Resistance to transitional justice at the Khmer Rouge Tribunal in Cambodia
This dissertation is part of the 2012-2015 SNF research project “Resisting Transitional Justice? Alternative understandings of peace and justice”. This research project focuses on three case studies: Cambodia, Burundi and the Ivory Coast.
This dissertation analyses resistance to transitional justice in Cambodia. The focus is laid on institutionalized forms of transitional justice: the process analysed in Cambodia is the Extraordinary Chambers in the Courts of Cambodia, the hybrid tribunal established in 2004 to deal with the crimes committed under the Khmer Rouge regime.
This dissertation is embedded within critical approaches to transitional justice. In this literature, transitional justice is analysed as a political process of negotiations between different actors; as such, it is necessarily contested. Such approach to transitional justice enables to see resistance to transitional justice not as deviant but as a legitimate object of enquiry. This dissertation will further ask whether this points to alternative understandings of peace and justice.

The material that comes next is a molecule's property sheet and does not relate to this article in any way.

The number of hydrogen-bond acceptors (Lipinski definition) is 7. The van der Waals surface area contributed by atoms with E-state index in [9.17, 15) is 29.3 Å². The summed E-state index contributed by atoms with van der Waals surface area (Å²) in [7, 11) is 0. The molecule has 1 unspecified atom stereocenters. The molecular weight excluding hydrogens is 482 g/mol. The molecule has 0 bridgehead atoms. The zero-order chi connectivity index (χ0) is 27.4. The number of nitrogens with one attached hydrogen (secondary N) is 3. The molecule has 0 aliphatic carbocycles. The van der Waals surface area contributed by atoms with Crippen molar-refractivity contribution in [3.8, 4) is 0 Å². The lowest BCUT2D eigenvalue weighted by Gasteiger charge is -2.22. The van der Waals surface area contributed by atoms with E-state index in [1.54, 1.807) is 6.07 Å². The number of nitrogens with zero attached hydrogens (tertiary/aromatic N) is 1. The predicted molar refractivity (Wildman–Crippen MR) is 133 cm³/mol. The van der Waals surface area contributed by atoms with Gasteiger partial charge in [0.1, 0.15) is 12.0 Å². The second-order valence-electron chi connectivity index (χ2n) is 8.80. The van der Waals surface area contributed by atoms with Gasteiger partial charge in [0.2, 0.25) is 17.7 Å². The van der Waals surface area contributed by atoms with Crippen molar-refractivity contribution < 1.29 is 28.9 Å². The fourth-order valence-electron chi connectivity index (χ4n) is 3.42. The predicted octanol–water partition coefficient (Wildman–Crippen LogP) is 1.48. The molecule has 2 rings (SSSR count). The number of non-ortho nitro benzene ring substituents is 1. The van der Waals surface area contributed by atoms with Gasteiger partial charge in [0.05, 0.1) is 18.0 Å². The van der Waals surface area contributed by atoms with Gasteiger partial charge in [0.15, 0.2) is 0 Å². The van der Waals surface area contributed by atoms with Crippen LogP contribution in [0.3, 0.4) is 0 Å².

This PhD will be based on an empirical approach with a strong emphasis on qualitative fieldwork. Interdisciplinary theoretical approaches to resistance will also inform this dissertation.
Supervisor: Laurent Goetschel
Julie Bernath is a PhD Fellow in the Dealing with the Past team. She holds a M.A. in Political Science from the Institut d’Études Politiques of Paris, France (2011) and was an exchange student in Development Studies at the University of Sussex, UK. During her studies, Julie worked for Afric@ction, a student association supporting development projects in Niger. She also volunteered for TRIAL Watch and interned at the European Parliament. Before joining swisspeace in July 2012, Julie worked as an intern and consultant in the Public Affairs Section of the Extraordinary Chambers in the Courts of Cambodia (ECCC).
Memberships: IGS North South